Ruben Gallego Raises His Profile Ahead of Possible Kyrsten Sinema Challenge

Ruben Gallego is everywhere.

The Arizona congressman has been perhaps the most vocal and forceful American politician on Twitter when it comes to opposing Russia's invasion of Ukraine, tweeting "I hate the Russian government" when the attack began in February, and "Russia go f**k yourself," along with an American flag and middle finger emoji in another tweet.

It's no surprise the former Marine and combat veteran cares deeply about an attack on Ukraine's democracy, but he hasn't stopped there.

Gallego was also a guest on "Real Time With Bill Maher" on February 25, remarking that Republicans are "bulls***ting" when it comes to acting like they care about students and education because it's a good wedge issue during elections, and chiding "white liberals" for trying to force Latinos to adopt the term "Latinx" to identify them.

ruben gallego bill maher
Ruben Gallego on "Real Time with Bill Maher" on February 25. HBO

The buzz around Gallego continued in March with Ana Navarro, best known from CNN and The View, posting a selfie with him and calling on her 641,000 Instagram followers to "pay attention to this guy" after just having met him and his wife at the UnidosUS gala in Washington.

But it's not just his tell-it-like-it-is nature that has people rallying around Gallego.

As Arizona Senator Kyrsten Sinema first held up, and then derailed, President Joe Biden's agenda during a crucial election year, Democrats and progressives began looking towards Gallego. With people repeatedly invoking his name as someone that could primary and defeat her, Gallego critically did not wave away efforts to get him to run, but privately signaled that he was open to doing so depending what the political landscape looks like in 2023.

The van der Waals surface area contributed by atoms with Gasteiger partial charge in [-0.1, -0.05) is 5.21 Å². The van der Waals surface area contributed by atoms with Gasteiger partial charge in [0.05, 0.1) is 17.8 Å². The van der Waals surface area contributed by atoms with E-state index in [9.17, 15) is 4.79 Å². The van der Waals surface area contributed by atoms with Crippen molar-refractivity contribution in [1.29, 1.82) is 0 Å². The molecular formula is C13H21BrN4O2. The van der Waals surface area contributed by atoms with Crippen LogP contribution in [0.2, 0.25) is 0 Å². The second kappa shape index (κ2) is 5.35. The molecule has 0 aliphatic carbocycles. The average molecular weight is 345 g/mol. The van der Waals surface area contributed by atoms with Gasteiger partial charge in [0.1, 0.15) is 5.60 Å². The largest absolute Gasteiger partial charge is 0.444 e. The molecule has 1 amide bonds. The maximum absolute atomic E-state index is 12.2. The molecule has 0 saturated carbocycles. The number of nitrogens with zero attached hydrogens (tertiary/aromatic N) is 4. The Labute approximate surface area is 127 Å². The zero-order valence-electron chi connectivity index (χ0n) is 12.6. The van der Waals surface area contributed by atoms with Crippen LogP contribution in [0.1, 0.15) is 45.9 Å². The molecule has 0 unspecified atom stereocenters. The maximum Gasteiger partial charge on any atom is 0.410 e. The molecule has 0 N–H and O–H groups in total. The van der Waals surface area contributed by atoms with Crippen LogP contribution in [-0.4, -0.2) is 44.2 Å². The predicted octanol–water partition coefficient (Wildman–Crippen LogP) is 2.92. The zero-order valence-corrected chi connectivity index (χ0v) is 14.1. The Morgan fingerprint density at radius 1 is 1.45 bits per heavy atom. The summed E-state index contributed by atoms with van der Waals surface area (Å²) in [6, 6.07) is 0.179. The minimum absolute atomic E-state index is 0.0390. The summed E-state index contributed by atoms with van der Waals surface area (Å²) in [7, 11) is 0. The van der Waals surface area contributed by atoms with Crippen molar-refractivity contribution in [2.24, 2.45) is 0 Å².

The race, Navarro wrote, would pit Gallego against Sinema, "You know, the lady who shows up to the senate floor in 'My Little Pony' colored wigs, and who likes to meet with lobbyists but not so much with constituents."

Reached for comment about a possible run, Navarro told Newsweek, "He, with his wife's support, seems to be seriously thinking about it."

Gallego's office declined to comment for this article, but a Gallego friend told Newsweek "it's pretty clear he wants to run," and it's a decision that would come after the November midterms, perhaps "first quarter 2023."

Gallego's increasing public exposure has not gone unnoticed among Democrats and those who know him.

"I have noticed an uptick in the kind of publicity and notoriety that he has been getting over the last several months," his friend said.

"Some of it is purposeful," the friend added. "He knows if he's going to run he needs to get his name out there, but some of it is people upset with Sinema, and they want an alternative."

Democrats note that Gallego also is the chair BOLDPAC, the political arm of the Congressional Hispanic Caucus, which means he's in charge of a $10 million budget dedicated to helping elect more Latinos to Congress.

That also helps him curry favor and grow his standing in the party.

"Congressman Gallego is the perfect person leading the charge to elect more Latinos," Chuck Rocha, a top Democratic consultant who pushes the party to work harder to reach Hispanic voters, told Newsweek.